Inspired by his passions for surfing, sustainability and spirits, this local entrepreneur brings another Asian contender to the gin playing field.
At this point, there’s very little in the gin scene that hasn’t been done already. Botanicals from the far reaches of the world have found ways to play with the predominant juniper note, and some distillers have even deviated from the traditional wheat, barley or corn-based spirits to experiment with potatoes and sugar cane. But that’s the fun of gin; there are endless stories to be found in every bottle – and newcomer Zhen has a good one to tell.
Terence Loh, CEO and co-founder of investment vehicle Dorr Group and Novena Global Lifecare, found himself seeking shelter at a friend’s home after a typhoon interrupted a day of surfing in eastern Taiwan. The house was surrounded by rice fields. After learning that farmers discarded the plants that were too damaged to use for rice, he wondered if he could use the unwanted crops as a base to create a sustainable gin.
After almost a year of experimenting at his home in Sentosa Cove, Loh finally perfected his recipe for Zhen, and set up a small distillery in Yilan County – “where Kavalan Distillery is also because I want it to convey the spirit of authenticity. I want people to get together, have a drink, talk about their dreams and have their own voice.”
Proud of his ethnicity, Loh also wanted greater Asian representation in the spirits world, which is why, on top of having a rice-based spirit, he chose botanicals like Bhutanese juniper and Thai coriander seeds. “I want Zhen to be cocktail-friendly so I didn’t want to overload it with too many botanicals, but there will be a distinct umami flavor.”
Zhen will be available in limited quantities at www.zhengin.com
At Live Twice, Japanese-style bartending meets the hospitality of Singapore’s booming bar scene for something quite special. Inspired by “mid-century” Japan, Jigger and Pony group’s latest project is an eclectic mix of luxury and asceticism – think wood-and-washi paper-lined walls alongside disarmingly comfortable, mint-condition Falcon armchairs and stunning Kimura glassware. Helming the bar is Leow Yinying, who has worked with group beverage director Aki Eguchi to formulate a short 14-item menu of artfully elevated classics. Highlights include a silky-smooth, unctuous mizuwari – Japanese for “to cut with water” – achieved by blending Nikka Coffey grain, Nikka Coffey malt and Hokkaido soft water before ageing it for at least three days in an amphora. They’ve also revived the Vesper martini, made famous by a certain James Bond, using Tempus Fugit Kina L’Aero d’Or liqueur to replace the discontinued Kina Lillet.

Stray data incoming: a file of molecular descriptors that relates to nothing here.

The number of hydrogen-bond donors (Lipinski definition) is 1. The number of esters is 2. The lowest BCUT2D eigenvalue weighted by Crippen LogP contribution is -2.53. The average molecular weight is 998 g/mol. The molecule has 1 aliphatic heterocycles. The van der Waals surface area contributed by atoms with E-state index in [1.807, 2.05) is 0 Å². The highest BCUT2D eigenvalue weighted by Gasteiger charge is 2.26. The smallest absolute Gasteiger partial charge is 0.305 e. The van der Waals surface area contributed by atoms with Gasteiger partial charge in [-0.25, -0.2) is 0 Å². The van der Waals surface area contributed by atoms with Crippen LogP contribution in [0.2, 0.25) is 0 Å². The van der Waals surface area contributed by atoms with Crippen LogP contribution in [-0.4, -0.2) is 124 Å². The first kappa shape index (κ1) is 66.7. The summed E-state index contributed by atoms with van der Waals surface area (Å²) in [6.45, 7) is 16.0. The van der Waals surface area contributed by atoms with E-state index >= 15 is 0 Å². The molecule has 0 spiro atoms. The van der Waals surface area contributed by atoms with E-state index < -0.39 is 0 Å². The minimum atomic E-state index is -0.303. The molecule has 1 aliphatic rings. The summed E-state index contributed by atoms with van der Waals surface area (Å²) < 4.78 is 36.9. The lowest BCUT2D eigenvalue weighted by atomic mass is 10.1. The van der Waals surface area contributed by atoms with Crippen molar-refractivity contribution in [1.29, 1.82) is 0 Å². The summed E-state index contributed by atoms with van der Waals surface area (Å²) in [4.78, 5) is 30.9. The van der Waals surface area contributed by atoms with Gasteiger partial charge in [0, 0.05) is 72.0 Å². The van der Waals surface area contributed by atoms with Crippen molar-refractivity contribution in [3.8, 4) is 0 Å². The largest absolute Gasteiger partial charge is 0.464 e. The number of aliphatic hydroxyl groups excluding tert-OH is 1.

SITTING IN AN ENGLISH GARDEN
There’s no need to wait for the sun at 1880’s Nyetimber Secret Garden pop-up. From now until February 29, the members club terrace will play host to a lush, garden-themed bar serving Nyetimber’s English sparkling wine. The house’s Classic Cuvee and Rose will be available by both the glass and bottle. There will also be bites by 1880’s head chef Colin Buchan, whose menu of bubbly-friendly, English-inspired dishes include mini fish and chips and oysters with shiso granita.
A DARKER SIDE OF GIN
Quinine, a bitter compound from the bark of the cinchona tree, historically had to be mixed with soda water, sugar and gin just to make it palatable as an anti-malaria potion. It played a vital role in creating the gin and tonic cocktail we know today, but it takes some confidence to bypass the tonic entirely to (re)introduce quinine straight into gin. Hendrick’s Orbium, which adds quinine, wormwood and blue lotus blossom to its standard recipe, balances that bitterness with enough sweetness to create a wholly distinctive gin. Recommended for martinis.
MINT CONDITION Lux Coin company has released the Cognac Coin, a collectible gold coin housing a capsule containing a droplet of Cognac Gautier 1762, the oldest cognac in the world. www.lux-coins.com
TEXT CHARMIAN LEONG & WEETS GOH